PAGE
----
Alexander the Great
Alexander III of Macedon (20/21 July 356 – 10/11 June 323 BC), commonly known as Alexander the Great , was a king of Macedon, a state in northern ancient Greece
Ancient Greece
Ancient Greece is a civilization belonging to a period of Greek history that lasted from the Archaic period of the 8th to 6th centuries BC to the end of antiquity. Immediately following this period was the beginning of the Early Middle Ages and the Byzantine era. Included in Ancient Greece is the...

. By the age of thirty, he had created one of the largest empires of the ancient world
Ancient history
Ancient history is the study of the written past from the beginning of recorded human history to the Early Middle Ages. The span of recorded history is roughly 5,000 years, with Cuneiform script, the oldest discovered form of coherent writing, from the protoliterate period around the 30th century BC...

, stretching from the Ionian Sea
Ionian Sea
The Ionian Sea , is an arm of the Mediterranean Sea, south of the Adriatic Sea. It is bounded by southern Italy including Calabria, Sicily and the Salento peninsula to the west, southern Albania to the north, and a large number of Greek islands, including Corfu, Zante, Kephalonia, Ithaka, and...

 to the Himalayas
The Himalaya Range or Himalaya Mountains Sanskrit: Devanagari: हिमालय, literally "abode of snow"), usually called the Himalayas or Himalaya for short, is a mountain range in Asia, separating the Indian subcontinent from the Tibetan Plateau...

. He was undefeated in battle, and is considered one of history's most successful commanders. Born in Pella
Pella , an ancient Greek city located in Pella Prefecture of Macedonia in Greece, was the capital of the ancient kingdom of Macedonia.-Etymology:...

 in 356 BC, Alexander was tutored by Aristotle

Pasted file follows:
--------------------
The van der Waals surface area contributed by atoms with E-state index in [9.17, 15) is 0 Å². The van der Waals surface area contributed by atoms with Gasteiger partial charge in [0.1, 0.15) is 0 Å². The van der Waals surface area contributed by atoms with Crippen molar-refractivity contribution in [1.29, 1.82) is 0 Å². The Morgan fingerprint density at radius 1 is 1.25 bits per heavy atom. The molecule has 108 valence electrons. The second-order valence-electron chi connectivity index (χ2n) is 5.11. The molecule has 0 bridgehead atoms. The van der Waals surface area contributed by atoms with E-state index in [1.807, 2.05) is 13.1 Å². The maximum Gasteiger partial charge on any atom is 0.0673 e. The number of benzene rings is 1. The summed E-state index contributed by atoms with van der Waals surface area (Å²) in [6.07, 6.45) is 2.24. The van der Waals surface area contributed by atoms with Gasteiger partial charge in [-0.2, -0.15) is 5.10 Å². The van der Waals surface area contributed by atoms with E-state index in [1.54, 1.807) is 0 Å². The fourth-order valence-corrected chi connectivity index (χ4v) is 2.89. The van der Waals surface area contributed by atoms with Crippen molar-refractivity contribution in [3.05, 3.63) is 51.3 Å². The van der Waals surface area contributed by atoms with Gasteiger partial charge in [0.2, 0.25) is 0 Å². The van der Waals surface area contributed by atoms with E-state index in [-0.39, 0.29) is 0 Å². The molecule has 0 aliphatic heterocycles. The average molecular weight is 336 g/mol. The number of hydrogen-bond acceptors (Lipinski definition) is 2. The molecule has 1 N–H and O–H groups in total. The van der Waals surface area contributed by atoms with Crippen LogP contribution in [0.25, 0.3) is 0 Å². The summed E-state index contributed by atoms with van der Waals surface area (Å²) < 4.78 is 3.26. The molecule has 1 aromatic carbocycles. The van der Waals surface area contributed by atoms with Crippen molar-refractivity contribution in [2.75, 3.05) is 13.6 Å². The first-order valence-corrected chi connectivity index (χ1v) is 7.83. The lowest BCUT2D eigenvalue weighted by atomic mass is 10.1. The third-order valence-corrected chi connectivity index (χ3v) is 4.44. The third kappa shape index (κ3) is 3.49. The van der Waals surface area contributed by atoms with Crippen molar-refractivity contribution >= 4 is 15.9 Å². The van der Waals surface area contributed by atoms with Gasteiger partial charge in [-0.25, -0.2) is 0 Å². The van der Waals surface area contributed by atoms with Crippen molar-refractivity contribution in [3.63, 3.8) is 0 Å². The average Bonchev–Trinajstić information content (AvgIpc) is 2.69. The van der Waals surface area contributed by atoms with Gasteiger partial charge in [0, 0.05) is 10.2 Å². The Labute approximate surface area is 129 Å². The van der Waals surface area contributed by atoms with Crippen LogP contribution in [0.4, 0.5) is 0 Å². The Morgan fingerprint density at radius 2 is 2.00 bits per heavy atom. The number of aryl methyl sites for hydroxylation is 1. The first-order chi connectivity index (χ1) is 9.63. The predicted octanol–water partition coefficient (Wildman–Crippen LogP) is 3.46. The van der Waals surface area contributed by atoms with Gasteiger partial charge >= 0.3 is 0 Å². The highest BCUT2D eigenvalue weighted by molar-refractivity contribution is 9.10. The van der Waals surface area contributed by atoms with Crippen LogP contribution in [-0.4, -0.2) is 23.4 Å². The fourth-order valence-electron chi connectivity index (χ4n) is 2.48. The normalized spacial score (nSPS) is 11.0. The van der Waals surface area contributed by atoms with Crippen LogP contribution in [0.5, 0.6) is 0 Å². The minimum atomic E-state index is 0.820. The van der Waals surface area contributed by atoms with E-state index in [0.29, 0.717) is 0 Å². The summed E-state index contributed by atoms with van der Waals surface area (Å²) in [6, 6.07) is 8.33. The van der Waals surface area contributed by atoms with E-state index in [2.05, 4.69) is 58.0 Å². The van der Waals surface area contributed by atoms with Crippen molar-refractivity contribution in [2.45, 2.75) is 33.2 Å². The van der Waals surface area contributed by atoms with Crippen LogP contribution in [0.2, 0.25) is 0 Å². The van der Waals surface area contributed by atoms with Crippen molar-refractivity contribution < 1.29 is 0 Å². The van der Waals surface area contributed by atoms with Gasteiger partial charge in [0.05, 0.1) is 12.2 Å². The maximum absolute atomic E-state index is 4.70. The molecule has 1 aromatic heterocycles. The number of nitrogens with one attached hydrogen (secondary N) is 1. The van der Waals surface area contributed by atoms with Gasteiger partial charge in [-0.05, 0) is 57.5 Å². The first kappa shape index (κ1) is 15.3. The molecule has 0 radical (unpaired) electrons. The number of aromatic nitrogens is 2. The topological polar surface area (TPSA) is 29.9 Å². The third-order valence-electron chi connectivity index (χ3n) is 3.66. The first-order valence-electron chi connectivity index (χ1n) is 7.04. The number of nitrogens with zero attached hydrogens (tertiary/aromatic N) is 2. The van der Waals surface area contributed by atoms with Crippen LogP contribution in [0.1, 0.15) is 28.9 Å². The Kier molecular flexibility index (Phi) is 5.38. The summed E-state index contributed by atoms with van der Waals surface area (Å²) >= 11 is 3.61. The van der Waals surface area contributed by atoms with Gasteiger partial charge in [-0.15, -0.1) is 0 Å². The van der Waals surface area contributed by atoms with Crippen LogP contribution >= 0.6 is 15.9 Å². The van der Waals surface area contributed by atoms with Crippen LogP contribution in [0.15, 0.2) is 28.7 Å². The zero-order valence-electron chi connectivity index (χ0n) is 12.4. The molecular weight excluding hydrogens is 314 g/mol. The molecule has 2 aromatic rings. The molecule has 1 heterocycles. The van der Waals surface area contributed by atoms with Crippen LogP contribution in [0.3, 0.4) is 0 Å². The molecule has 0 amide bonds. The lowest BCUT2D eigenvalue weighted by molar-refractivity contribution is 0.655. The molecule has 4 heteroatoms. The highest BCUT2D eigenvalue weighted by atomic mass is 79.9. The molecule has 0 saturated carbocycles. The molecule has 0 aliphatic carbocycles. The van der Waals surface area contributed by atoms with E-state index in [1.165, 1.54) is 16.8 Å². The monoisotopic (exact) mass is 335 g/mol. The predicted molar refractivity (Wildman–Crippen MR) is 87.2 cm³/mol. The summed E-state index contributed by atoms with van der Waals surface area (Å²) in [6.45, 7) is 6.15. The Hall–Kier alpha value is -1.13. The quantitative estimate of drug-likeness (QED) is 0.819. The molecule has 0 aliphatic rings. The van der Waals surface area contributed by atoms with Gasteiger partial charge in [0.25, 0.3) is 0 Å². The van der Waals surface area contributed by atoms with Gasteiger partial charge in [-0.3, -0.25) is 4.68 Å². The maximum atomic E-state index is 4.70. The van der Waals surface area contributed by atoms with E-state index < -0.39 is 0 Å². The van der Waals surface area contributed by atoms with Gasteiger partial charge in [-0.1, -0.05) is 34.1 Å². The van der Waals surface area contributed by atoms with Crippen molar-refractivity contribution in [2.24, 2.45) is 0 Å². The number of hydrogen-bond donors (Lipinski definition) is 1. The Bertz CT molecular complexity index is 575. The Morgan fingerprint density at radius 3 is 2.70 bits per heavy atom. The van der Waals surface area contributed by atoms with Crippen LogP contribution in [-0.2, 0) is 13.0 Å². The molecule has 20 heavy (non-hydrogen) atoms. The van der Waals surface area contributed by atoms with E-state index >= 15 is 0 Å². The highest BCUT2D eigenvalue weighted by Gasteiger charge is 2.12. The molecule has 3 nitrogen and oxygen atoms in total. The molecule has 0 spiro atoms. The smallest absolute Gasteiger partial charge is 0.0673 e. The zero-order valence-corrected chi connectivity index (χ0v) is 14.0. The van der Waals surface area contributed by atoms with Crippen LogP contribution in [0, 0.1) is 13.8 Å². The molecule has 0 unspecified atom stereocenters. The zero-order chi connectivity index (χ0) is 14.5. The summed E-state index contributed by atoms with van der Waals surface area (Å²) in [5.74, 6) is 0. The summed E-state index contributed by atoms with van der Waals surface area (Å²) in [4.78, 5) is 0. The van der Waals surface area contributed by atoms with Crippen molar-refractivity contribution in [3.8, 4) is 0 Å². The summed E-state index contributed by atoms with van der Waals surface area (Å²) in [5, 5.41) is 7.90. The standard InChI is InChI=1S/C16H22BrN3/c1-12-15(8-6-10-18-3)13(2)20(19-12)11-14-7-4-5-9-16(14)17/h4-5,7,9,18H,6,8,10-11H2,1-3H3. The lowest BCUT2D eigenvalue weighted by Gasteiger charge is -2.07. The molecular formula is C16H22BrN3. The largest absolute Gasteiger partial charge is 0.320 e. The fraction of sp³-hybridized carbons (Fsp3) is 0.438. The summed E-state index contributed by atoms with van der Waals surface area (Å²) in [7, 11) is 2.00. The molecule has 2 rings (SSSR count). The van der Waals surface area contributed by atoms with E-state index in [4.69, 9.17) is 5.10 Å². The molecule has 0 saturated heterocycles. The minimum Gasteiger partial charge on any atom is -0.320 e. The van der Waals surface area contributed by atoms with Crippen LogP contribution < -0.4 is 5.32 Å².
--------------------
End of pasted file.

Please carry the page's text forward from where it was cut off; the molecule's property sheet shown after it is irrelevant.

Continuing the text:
Aristotle was a Greek philosopher and polymath, a student of Plato and teacher of Alexander the Great. His writings cover many subjects, including physics, metaphysics, poetry, theater, music, logic, rhetoric, linguistics, politics, government, ethics, biology, and zoology...

 until the age of 16.

Alexander succeeded his father, Philip II of Macedon
Philip II of Macedon
Philip II of Macedon "friend" + ἵππος "horse" — transliterated ; 382 – 336 BC), was a king of Macedon from 359 BC until his assassination in 336 BC. He was the father of Alexander the Great and Philip III.-Biography:...

, to the throne in 336 BC after Philip was assassinated.

356 BC   Alexander is born in Born in Pella, Macedon.

336 BC   Alexander becomes ruler of Macedonia after the murder of his father Philip.

335 BC   Alexander defeats the Triballians at the Battle of Lyginus.

333 BC   Alexander solves the riddle of the Gordian knot in Gordium.

333 BC   Alexander defeauts Darius III of Persia in the Battle of Granicus and captures the Persian royal family.

332 BC   Alexander beseiges the island of Tyre.

332 BC   Alexander is crowned Pharoh of Egypt in Memphis, Egypt.

331 BC   Alexander founds the city of Alexandria, Egypt.

331 BC   Alexander visits the oracle of Siwa who informs him that he is the son of Zeus and therefore a God.

330 BC   After looting the treasures of the Persian capital city of Persepolis, Alexander and his men burn its famous palace and the surrounding city to the ground.


What an excellent horse do they lose, for want of address and boldness to manage him! ... I could manage this horse better than others do.

Statement upon seeing Bucephalas|Bucephalas being led away as useless and beyond training, as quoted in Lives by Plutarch, as translated by Arthur Hugh Clough

If I were not Alexander, I should wish to be Diogenes of Sinope|Diogenes.

After Diogenes of Sinope|Diogenes of Sinope who was lying in the sun, responded to a query by Alexander asking if he could do anything for him with a reply requesting that he stop blocking his sunlight. As quoted in "On the Fortune of Alexander" by Plutarch|Plutarch, 332 a-b

I do not steal victory.

Reply to the suggestion by Parmenion|Parmenion, before the Battle of Gaugamela|Battle of Gaugamela, that he attack the Persian camp during the night, reported in Life of Alexander by Plutarch, as quoted in A History of Greece to the Death of Alexander the Great (1900) by John Bagnell Bury

Youths of the Pellaians and of the Macedonians and of the Hellenic Amphictiony and of the Lakedaimonians and of the Corinthians… and of all the Hellenic peoples, join your fellow-soldiers and entrust yourselves to me, so that we can move against the barbarians and liberate ourselves from the Persian bondage, for as Greeks we should not be slaves to barbarians.

As quoted in the Alexander Romance|Historia Alexandri Magni of Pseudo-Kallisthenes, 1.15.1-4

Now you fear punishment and beg for your lives, so I will let you free, if not for any other reason so that you can see the difference between a Greek king and a barbarian tyrant, so do not expect to suffer any harm from me. A king does not kill messengers.

As quoted in the Alexander Romance|Historia Alexandri Magni of Pseudo-Kallisthenes, 1.37.9-13